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No Safe Haven for Terrorists in the Country, Asserts Pakistan ; Becomes Vary of Coercive Action by the US

Rejecting claims of terrorist sanctuaries in Pakistan, Pakistani Defense minister has asserted that his country is not feeling threatened by the U.S. following Trump's harshly worded speech.

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terrorists in Pakistan
Pakistan police officers fire tear gas shell to disperse Shiite Muslims during an anti-U.S rally, when they tried to march toward the U.S. consulate, in Karachi, Pakistan, Sunday, Aug. 27, 2017. (AP Photo/Fareed Khan) (VOA)
  • U.S. President Donald Trump in his speech called out Pakistan for harboring terrorist organizations, including the Taliban and Haqqani network
  • US considering strict measures like increasing diplomatic and economic pressure, and intensifying anti-terrorism drone strikes to keep terrorist sanctuaries under check in Pakistan
  • Pakistani ministers have rejected claims of hosting any terrorist sanctuaries 

Islamabad, September 6, 2017 : Pakistan says it seeks to amicably resolve issues with the United States, cautioning “any [coercive] American action” would cause instability in the country.

The remarks by Defense Minister Khurram Dastgir Khan came days after U.S. President Donald Trump singled out Pakistan for harboring terrorist organizations, including the Taliban and Haqqani network, which destabilize Afghanistan and plot attacks on American troops there.

Trump did not outline what actions he might order to pressure Islamabad to move against the alleged terrorist sanctuaries. A range of punitive measures reportedly is being considered, though, such as increasing diplomatic and economic pressure, and intensifying and expanding anti-terrorism drone strikes inside Pakistan.

terrorists in Pakistan
Pakistani protesters burn posters of U. S. President Donald Trump in Peshawar, Pakistan, Wednesday, Aug. 30, 2017. Protesters have rejected Trump’s allegation that Islamabad is harboring militants who battle U.S. forces in Afghanistan. (AP Photo/Muhammad Sajjad) (VOA)

Speaking to reporters Tuesday in Islamabad, Defense Minister Khan again rejected that there are any terrorist sanctuaries in Pakistan. He said Pakistani security forces already have taken action against all terrorist groups and are in the process of eliminating their “remnants” in the country.

Minister Khan also cited U.S. military assessments that say less then 60 percent of Afghan territory is under the control or influence of the Kabul government.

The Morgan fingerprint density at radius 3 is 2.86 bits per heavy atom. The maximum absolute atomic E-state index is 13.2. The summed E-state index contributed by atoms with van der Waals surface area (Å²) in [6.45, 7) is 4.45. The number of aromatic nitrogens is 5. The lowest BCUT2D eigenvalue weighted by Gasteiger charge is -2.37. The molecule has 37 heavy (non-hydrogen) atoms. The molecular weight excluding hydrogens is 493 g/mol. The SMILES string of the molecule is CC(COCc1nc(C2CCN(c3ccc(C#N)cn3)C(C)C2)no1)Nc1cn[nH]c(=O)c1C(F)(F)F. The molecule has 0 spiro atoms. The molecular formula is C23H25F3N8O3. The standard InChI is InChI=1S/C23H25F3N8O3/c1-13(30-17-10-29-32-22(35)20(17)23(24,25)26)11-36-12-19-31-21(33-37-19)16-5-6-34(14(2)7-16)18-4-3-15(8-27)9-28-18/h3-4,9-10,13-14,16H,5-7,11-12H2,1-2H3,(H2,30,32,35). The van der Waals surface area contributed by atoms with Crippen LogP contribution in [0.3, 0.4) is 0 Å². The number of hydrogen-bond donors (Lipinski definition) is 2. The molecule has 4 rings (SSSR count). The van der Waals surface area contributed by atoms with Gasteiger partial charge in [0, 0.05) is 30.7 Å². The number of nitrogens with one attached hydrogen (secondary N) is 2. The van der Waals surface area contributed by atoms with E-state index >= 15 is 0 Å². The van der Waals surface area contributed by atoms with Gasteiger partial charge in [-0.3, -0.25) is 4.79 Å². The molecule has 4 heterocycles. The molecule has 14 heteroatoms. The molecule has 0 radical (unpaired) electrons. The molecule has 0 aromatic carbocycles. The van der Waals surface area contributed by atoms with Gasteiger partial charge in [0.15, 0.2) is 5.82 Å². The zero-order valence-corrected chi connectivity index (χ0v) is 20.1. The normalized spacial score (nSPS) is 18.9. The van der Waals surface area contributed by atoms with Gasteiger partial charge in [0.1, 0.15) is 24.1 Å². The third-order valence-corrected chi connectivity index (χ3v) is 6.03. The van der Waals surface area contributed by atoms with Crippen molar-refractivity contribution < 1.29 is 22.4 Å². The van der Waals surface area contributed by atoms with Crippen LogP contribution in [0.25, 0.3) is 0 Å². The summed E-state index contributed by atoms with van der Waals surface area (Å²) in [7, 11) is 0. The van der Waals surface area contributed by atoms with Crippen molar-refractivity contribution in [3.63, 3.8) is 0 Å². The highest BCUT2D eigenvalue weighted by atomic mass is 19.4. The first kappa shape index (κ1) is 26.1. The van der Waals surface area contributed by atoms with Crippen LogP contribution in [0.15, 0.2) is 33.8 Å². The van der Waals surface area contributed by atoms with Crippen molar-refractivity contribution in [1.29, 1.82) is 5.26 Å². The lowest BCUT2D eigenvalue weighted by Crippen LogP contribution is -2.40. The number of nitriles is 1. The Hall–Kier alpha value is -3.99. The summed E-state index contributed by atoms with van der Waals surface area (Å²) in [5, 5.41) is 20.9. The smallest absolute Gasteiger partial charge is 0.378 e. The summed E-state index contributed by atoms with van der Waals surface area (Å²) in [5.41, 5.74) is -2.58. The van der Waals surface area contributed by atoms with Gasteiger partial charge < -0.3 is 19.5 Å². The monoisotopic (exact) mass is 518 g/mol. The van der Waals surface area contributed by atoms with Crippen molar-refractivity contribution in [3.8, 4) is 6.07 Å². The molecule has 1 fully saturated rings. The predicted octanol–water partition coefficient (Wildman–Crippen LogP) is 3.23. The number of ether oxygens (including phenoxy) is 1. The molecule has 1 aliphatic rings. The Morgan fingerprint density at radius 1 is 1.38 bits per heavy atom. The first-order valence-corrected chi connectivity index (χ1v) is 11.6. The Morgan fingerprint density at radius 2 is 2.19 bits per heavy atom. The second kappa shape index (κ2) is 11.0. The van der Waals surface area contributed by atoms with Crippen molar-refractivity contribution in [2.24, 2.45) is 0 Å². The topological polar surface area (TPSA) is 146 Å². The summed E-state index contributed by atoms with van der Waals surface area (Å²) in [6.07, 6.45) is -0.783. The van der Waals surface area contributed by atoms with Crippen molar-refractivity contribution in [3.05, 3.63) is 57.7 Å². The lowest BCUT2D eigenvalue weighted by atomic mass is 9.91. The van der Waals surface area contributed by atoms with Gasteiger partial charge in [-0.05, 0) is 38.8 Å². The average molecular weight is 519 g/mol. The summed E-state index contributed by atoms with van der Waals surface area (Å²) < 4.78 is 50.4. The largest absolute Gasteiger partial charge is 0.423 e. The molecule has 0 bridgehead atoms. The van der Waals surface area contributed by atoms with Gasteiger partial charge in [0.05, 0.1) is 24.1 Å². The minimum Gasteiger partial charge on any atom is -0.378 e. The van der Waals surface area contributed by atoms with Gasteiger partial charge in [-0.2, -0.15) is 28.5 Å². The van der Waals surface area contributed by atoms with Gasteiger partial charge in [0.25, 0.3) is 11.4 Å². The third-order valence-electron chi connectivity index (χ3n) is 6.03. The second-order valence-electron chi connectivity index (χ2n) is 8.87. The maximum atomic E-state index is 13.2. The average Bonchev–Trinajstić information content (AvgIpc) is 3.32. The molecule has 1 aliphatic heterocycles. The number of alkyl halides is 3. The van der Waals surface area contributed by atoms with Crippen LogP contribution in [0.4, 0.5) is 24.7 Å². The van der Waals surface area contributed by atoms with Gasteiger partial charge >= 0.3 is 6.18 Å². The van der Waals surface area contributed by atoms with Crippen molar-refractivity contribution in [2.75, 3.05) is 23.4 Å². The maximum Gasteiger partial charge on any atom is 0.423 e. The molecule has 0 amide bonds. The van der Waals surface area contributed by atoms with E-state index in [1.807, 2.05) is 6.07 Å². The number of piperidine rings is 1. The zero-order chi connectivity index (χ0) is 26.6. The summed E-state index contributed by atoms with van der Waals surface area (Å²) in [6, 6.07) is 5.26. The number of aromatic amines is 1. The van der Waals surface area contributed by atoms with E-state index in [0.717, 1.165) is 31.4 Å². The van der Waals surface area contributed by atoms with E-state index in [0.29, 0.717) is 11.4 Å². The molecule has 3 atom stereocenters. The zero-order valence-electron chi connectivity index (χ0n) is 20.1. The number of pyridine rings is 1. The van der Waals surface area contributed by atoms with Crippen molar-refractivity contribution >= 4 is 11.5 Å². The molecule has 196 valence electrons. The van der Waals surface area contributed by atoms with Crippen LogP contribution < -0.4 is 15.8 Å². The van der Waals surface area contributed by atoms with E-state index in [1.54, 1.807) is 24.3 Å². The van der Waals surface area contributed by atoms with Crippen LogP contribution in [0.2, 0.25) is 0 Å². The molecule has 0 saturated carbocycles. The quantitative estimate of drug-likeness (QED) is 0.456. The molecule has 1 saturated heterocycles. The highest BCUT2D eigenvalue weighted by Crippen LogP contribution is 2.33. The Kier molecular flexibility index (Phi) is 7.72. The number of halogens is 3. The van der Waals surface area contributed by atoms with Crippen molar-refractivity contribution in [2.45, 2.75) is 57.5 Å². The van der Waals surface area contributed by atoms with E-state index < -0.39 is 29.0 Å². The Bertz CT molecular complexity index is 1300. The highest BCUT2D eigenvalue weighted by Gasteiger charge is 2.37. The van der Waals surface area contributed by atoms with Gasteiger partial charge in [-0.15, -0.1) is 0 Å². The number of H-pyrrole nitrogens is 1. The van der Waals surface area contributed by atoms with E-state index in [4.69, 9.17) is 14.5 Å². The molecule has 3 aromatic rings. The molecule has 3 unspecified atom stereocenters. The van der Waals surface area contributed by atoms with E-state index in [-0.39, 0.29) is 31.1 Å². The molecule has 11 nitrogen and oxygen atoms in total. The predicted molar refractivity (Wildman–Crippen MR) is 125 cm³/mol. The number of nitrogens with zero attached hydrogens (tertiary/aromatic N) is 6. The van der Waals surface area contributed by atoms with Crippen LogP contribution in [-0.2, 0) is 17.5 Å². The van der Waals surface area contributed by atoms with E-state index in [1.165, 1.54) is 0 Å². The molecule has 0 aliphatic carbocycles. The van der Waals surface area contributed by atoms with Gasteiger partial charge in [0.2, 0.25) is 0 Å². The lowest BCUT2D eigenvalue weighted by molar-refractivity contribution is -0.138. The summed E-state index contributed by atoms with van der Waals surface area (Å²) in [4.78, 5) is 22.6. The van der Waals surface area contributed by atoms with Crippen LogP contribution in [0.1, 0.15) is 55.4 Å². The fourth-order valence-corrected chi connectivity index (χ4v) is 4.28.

“That is why we are all gravely concerned about the fact that 40 percent of Afghanistan has perhaps become a safe haven [for terrorists],” he said.

US relationship

The Pakistani minister added that his country is not feeling threatened by the U.S. following the harshly worded Trump speech.

“However, we are maintaining an extremely strict monitoring of our land, sea and air frontiers,” noted Khan.

He sounded upbeat, though, about “better and quality future engagements” between Islamabad and Washington.

Khan said the Pakistani foreign minister, Khawaja Muham­mad Asif, plans to travel to Washington for official talks after consulting key regional partners, including China, Russia, Iran and Turkey.

“We are trying to resolve the issues amicably because any American action would cause instability in Pakistan,” the defense minister warned.

BRICS on terrorism

On Monday, China, and the four other countries that comprise the BRICS group of major emerging economies — India, Russia, Brazil and South Africa — agreed to boost cooperation against terrorist organizations threatening the region.

A statement issued after a BRICS’ leaders’ summit hosted by China contained the names of Pakistan-based, Lashkar-e-Taiba and Jaish-e-Mohammad militant groups blamed for orchestrating attacks against India. Pakistani authorities already have outlawed the organizations.

terrorist in Pakistan
In this April 3, 2012, Hafiz Mohammed Saeed, chief of Jamaat-ud-Dawwa and founder of Lashkar-e-Taiba, talks with the Associated Press in Islamabad, Pakistan. (VOA)

Responding to the BRICS’ announcement, Pakistan’s Foreign Ministry said it also is concerned about the threat posed by terrorism and extremism in South Asia.

In a brief statement, the ministry pointed to the presence of terrorist groups in “the ungoverned spaces of Afghanistan,” including the Pakistani Taliban and its associates like Jamaatul Ahrar, Islamic State and anti-China militants.

“Pakistan also remains concerned at the rise of extremist ideologies and intolerance in the region encouraging social stratification and systematic targeting of minorities,” the statement reads.

Islamabad alleges that India is partnering with the Afghan intelligence agency to support anti-state militants sheltering in Afghanistan to plan attacks against Pakistan, charges Kabul and New Delhi reject. (VOA)

Next Story

Economy to Overcome Other Issues in 2020, says Trump

President Donald Trump is hoping that simple message in 2020 will help foil his eventual Democratic Party challenger. 

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President Donald Trump
U.S. President Donald Trump attends a Keep America Great Rally at the Rupp Arena in Lexington, Kentucky, U.S. VOA